During the journey, we have been talking a lot about how different and interesting landscapes and places one can find from the Baltic Sea within just a few hundred miles. From Visby we continued to the Fårö island, located just a mile north from Gotland. I had visited this island in 2010, and instantly fell in love with its beautiful beaches, tranquil athmosphere and many amazing limestone formations, which are called rauks. This year, we visited the island first by car, and later in July, stayed also two nights on the island in Lauterhorn harbour. During our stay in Lauterhorn, we rented bicycles and drove to see the Gamle Hamn rauks in the evening. The weather turned cloudy in the evening, so we missed the famous sunset of Gamle Hamn (the sun setting through arch of the Coffeepot rauk) that we were looking for. However, an approaching weather front gave a dramatic scenery for the place.

The famous 'Coffeepot rauk'


From Fårö we continued to Gotska Sandön which was one of the highlights during the summer. This uninhabited and most isolated island in the Baltic Sea does not have a harbour, so boats are anchoring in the lee side of the island. During our stay, the island gave a relatively good shelter from the wind, but there was a nasty swell, which was rounding the island and at times was coming from 90 degrees direction to the wind. This made the anchorage rather bumpy and the night mostly sleepless. For a moment we were discussing about raising the anchor and taking a course towards calmer anchorages of the Stockholm Archipelago. However, afterwards it is easy to say, that the decision to stay was the right one: the following day on the island and walking along its deserted sand beaches made us to forget the miserable night on the anchorage.



Stockholm Archipelago and Åland

From Gotska Sandön we continued to Finnskär in outer Stockholm Archipelago. Strong northerly winds were forecasted for the following six days, so we made short legs in the archipelago and also stayed one night in Stockholm Wasahamn, while waiting for better conditions for sailing to Åland. We were late from our schedule, so we had to leave Dolphin Dance to Mariehamn for four nights, while we took a ferry back home for a long working weekend.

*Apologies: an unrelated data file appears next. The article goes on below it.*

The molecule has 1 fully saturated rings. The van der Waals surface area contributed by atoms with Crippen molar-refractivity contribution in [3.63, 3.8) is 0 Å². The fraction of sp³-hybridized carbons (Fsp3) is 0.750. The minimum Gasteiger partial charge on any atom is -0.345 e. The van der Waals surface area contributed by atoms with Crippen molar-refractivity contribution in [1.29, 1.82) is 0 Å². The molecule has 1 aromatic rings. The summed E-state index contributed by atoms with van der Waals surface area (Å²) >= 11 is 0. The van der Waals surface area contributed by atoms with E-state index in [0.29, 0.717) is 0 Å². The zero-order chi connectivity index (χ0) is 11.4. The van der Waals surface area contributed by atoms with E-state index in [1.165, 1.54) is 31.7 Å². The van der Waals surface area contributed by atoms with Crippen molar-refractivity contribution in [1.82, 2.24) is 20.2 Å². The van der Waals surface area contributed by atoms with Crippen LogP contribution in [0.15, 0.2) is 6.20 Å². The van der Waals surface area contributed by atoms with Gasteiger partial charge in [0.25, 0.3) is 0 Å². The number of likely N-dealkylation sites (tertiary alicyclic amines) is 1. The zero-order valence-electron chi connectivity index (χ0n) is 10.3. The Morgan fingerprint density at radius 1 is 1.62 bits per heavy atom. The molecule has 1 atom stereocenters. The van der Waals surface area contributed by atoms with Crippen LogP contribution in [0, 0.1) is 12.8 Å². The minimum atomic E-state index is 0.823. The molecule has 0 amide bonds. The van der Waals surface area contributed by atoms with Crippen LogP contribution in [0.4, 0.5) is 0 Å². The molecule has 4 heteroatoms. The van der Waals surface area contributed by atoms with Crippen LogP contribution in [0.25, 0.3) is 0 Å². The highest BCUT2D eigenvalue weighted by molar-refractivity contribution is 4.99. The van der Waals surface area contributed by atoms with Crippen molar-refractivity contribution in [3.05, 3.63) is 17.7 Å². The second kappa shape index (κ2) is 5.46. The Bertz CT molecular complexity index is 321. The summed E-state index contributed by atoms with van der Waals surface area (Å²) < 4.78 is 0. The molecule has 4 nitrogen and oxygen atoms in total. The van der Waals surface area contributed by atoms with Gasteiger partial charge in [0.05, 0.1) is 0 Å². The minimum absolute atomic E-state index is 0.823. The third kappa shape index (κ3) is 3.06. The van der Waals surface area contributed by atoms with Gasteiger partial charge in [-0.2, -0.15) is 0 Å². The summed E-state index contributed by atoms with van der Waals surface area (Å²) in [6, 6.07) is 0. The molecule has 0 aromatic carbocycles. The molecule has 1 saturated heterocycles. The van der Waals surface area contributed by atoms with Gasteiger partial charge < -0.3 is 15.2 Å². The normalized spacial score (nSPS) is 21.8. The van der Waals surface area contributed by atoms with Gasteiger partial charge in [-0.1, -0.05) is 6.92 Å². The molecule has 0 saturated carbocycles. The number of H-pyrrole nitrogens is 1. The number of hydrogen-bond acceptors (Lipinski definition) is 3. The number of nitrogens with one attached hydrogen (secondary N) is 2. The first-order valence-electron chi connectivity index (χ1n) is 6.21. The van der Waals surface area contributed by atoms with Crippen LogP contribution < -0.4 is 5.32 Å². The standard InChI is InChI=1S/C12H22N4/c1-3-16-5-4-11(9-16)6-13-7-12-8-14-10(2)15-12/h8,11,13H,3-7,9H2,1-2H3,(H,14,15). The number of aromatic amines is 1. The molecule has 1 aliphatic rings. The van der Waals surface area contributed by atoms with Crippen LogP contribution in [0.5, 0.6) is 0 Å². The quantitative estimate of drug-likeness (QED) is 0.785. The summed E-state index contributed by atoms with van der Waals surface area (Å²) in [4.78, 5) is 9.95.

We were looking forward the last days of sailing through the beautiful Åland Archipelago, but unfortunately, the weather turned grey, cold and rainy as we started, and the sun only came out on the last day of the journey. Thus, we do not have many images from the last days.

So here it was, a (relatively) short summary of Dolphin Dance's summer trip to Gotland in 2013. But luckily the season is not over yet, and we are looking forward to the second best season of the year – the Autumn.
/Antti

Aug 4, 2013

Sailing photography with the GoPro camera


Photographing and filming sailing moments is something that I have always loved to do very much. This season, I have been using a GoPro action camera, which gives a lot of new possibilities for photographing/filming. First of all, the fact that the camera is waterproof (or more precisely comes with a waterproof case) means that one can shoot in the conditions in which using a normal camera wouldn't be very wise thing to do. Also the camera can be used close to the water, which gives interesting shooting angles.  







Secondly, the camera is of very compact size, so it can be easily mounted on the tip of the boathook for example, which gives possibility to shoot from outside of the boat.








The third good feature of the camera is the time-lapse mode, in which the camera takes photos at a predetermined interval (i.e. photo every 1, 2, 5, 10, 30 or 60 seconds). This is very handy, when photographing from example from the top of the mast. The camera can be hoisted on the mast with a gennaker halyard or alternatively with a topping lift (dirk) if the mainsail halyard is in use. We experimented with shooting from the top of the mast on the last leg from Åland back to homeport.
/Antti

edit 27/10/13: GoPro video added 




Video: Sailing in the Baltic Sea in 2013 – filmed with GoPro: